The excellent cast handled the onslaught of words and cues superbly, and the action was on par with choreographed modern dance. Director Don Haefliger could not have done any better with this minimally staged piece, in which people become props in a corporate agenda that is increasingly devoid of meaning.

You must show up for an "Interview" in the large basement theater of First United Methodist Church, Saturday, September 16th at 4:30pm or Sunday, September 17th at 3pm.

Sonder Productions' "The Fainting Room" at Elgin Fringe Festival

Is sexuality a source of anxiety, or a relief from it? Do doctors give diseases, or take them away? Who defines "wellness"?  Decide for yourself in "The Fainting Room," the one-woman show performed by Becca Bernard of Sonder Productions.

Switching costumes and characters like an old-fashioned farce, she takes you to a Victorian doctor's office where nervous ladies have their "female troubles" evaluated by a gloved hand, and a runaway bride serenades herself (and her proxy) with songs of love, doubt, depression or shame.

Billed as an "explosive release of physical comedy," the bits come gushing out like a firehose, in a mixture of characterizations, songs and sight gags that hold you clenched between your sheepish social norms and full-on dribbling paroxysms of joy.

Becca Bernard in Sonders Productions' "The Fainting Room"
at Elgin Fringe Festival.

Bernard is fearless and utterly body-positive throughout, but displays great artistic depth in a closing sequence of symbolic dance and a cello instrumental that takes this bawdy performance piece to new heights of pleasure.

Explore the sensations, alone or with a friend, Saturday, September 16th at Noon or 9pm.

Ben Benjamins at Elgin Fringe Festival

He says he's not a psychic or a mind reader — he's a magician with tricks that make you think he's those things. But that's neither here nor there once the magic starts, when he makes numbers appear on price tags, or he sketches hidden objects.

Ben Benjamins presents "Mental. Magic." at
the Elgin Fringe Festival 2017.

In his show entitled "Mental. Magic." Ben Benjamins uses several random audience members to show off his uncanny abilities to pluck words and images from a subject's mind. But unlike other "audience participation" acts, you well may want to be chosen for the stunt, because this magician isn't weird or frightening. He's like the funniest guy you just met at a bar.

Key to Benjamins' success is his quick-witted, comedic, regular-guy delivery that leaves you guessing whether the next line is a joke or an astonishing display of mentalism. Make no mistake, a few of the gags really are just jokes (well-played and funny ones at that), but even the shrewdest observer will be gobsmacked by the message in the bottle. No spoilers!

Try to keep up with him Saturday, Sept. 16th at 3pm or 7:30pm, or Sunday, Sept. 17th at 4:30pm at Imago Studios.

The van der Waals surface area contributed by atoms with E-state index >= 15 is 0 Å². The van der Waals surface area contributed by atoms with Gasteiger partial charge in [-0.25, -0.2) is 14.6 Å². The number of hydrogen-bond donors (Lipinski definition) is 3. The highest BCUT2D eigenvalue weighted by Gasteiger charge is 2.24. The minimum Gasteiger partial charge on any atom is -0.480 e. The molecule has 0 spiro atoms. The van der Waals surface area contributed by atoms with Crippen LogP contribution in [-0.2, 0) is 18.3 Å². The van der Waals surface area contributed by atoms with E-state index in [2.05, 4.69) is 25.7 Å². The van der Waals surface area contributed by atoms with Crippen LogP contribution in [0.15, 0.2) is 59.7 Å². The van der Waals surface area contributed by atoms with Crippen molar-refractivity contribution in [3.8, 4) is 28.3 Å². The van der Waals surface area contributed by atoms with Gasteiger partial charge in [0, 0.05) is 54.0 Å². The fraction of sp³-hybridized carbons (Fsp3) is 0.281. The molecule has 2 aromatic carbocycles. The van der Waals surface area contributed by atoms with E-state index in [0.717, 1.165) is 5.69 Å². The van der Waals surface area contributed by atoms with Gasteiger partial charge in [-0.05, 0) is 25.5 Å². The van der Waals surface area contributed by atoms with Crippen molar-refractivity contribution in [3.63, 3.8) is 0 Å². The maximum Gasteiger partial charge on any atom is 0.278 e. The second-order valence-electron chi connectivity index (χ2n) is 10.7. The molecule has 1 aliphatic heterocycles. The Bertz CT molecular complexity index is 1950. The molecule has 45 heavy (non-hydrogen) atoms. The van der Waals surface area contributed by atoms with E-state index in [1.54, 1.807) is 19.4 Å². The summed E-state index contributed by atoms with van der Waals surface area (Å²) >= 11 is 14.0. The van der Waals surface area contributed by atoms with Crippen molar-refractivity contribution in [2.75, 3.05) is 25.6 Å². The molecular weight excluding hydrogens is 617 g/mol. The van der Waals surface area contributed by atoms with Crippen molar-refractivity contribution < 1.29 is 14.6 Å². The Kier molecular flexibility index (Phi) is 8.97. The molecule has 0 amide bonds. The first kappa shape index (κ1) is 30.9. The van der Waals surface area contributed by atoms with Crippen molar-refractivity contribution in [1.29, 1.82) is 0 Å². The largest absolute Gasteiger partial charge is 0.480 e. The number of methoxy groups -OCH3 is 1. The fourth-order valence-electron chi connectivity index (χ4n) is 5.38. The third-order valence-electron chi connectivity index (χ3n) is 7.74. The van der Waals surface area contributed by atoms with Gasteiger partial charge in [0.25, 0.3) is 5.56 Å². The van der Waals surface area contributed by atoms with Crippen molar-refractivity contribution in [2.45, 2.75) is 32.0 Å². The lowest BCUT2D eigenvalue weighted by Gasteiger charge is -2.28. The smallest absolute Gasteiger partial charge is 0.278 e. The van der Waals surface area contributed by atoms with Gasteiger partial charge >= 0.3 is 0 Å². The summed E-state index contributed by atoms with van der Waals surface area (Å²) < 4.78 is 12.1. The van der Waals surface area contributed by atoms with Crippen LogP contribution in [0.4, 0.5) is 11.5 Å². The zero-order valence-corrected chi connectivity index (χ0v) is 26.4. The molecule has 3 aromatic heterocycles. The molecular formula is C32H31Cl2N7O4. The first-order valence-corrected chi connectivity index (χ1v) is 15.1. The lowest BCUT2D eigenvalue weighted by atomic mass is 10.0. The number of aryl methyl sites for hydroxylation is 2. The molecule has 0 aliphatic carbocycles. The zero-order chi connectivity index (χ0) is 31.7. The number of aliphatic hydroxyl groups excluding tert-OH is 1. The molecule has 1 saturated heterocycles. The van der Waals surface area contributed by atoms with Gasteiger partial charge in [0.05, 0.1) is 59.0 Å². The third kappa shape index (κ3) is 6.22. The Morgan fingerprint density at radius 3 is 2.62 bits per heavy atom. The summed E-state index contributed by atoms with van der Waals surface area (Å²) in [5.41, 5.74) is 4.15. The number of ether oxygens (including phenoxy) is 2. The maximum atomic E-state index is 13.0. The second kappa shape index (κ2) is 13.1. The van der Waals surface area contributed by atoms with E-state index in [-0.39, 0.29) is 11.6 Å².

Judah LeBlang at Elgin Fringe Festival

Judah LeBlang performs "One Man's Journey
Through the Middle Ages" at Elgin Fringe Festival 2017.

God said, "It is not good for the man to be alone."

We have a primordial urge to know and be known by another, to be understood and accepted, to belong; and yet we must understand and accept ourselves first. It's a human predicament that Judah LeBlang's therapist probably discussed with him.

Like several other Fringe artists this year, LeBlang employs his gift of storytelling not just to fascinate an audience, but to work out personal issues by connecting with people through detailed remembrances of his formative relationships that were never fully satisfying. In his "One Man's Journey Through the Middle Ages," he ties together a Baptist funeral, a deaf uncle, a Saturday night in Provincetown and more, to illustrate a life experience that's overcast by feelings of inferiority and accustomed to unmet expectations.

Equipped with powers of vivid and sensitive description, LeBlang delivers autographical vignettes that are powerfully relatable, and his story structure, word choice and timing are paired with just enough movement and costume effects to hold your unbroken attention for a full fifty minutes. The script is verbose, but nicely segmented and never repetitive.

You may think you could never relate to an aging, single, gay Jewish man, but this piece will make you feel like marrying one.  Get to know Judah LeBlang Saturday, Sept. 16th at 6pm or Sunday, Sept. 17th at Noon.

Thursday, September 14, 2017

Tricia Park at Elgin Fringe Festival 2017

"Baroque composers wrote music as a social, civic or religious duty, not for personal expression," explains violinist Tricia Park in her solo show "variations on an (original) theme: a suite in eight movements" at the Elgin Fringe Festival. Her performance would later quote from Bach's "Chaconne in d minor," a landmark piece in a musical form that endured an international identity crisis for centuries.

These elements are key to the symbolic reasoning that connects chapters of Park's autobiographical narrative: snapshots of formative experiences that exposed mind, body and soul to scrutiny by teachers, doctors, impresarios, even her parents through the lens of Korea's culture of high expectations.

Gifted more as a writer than an actor, her scholarly voice wavers only when recalling the most achingly real details of a childhood shaped by constant discipline, and jarring transitions from solitude to total exposure.

But she has used this material of her life to write something original that heals from within, and her musical performance reflects technical excellence without a gloss of perfectionism in portraying who she really is, not just what she was trained to do. The poetic justice is consummated by her violin, which looks blonde, but speaks with a voice exquisitely darkened by stress.

Meet Tricia Park at Imago Studios at Noon or 10:30pm, Saturday, September 16th.